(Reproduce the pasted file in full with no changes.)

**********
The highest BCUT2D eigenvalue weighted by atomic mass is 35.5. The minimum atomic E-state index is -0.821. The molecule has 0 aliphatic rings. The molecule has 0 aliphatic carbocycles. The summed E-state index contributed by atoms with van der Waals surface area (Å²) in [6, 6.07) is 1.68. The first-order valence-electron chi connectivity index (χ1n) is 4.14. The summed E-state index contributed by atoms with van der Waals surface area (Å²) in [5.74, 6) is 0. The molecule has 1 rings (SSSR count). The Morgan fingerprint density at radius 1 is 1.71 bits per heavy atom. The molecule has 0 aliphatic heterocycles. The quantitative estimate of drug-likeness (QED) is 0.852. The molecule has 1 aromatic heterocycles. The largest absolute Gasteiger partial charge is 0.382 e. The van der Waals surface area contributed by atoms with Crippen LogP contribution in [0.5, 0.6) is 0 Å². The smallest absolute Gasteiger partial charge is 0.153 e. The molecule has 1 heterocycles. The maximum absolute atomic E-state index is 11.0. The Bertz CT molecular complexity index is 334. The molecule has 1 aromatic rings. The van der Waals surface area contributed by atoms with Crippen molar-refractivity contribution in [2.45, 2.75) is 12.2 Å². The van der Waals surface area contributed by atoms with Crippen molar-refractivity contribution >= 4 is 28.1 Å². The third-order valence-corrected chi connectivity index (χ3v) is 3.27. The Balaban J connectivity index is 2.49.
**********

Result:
The highest BCUT2D eigenvalue weighted by atomic mass is 35.5. The minimum atomic E-state index is -0.821. The molecule has 0 aliphatic rings. The molecule has 0 aliphatic carbocycles. The summed E-state index contributed by atoms with van der Waals surface area (Å²) in [6, 6.07) is 1.68. The first-order valence-electron chi connectivity index (χ1n) is 4.14. The summed E-state index contributed by atoms with van der Waals surface area (Å²) in [5.74, 6) is 0. The molecule has 1 rings (SSSR count). The Morgan fingerprint density at radius 1 is 1.71 bits per heavy atom. The molecule has 0 aliphatic heterocycles. The quantitative estimate of drug-likeness (QED) is 0.852. The molecule has 1 aromatic heterocycles. The largest absolute Gasteiger partial charge is 0.382 e. The van der Waals surface area contributed by atoms with Crippen LogP contribution in [0.5, 0.6) is 0 Å². The smallest absolute Gasteiger partial charge is 0.153 e. The molecule has 1 heterocycles. The maximum absolute atomic E-state index is 11.0. The Bertz CT molecular complexity index is 334. The molecule has 1 aromatic rings. The van der Waals surface area contributed by atoms with Crippen molar-refractivity contribution in [2.45, 2.75) is 12.2 Å². The van der Waals surface area contributed by atoms with Crippen molar-refractivity contribution >= 4 is 28.1 Å². The third-order valence-corrected chi connectivity index (χ3v) is 3.27. The Balaban J connectivity index is 2.49.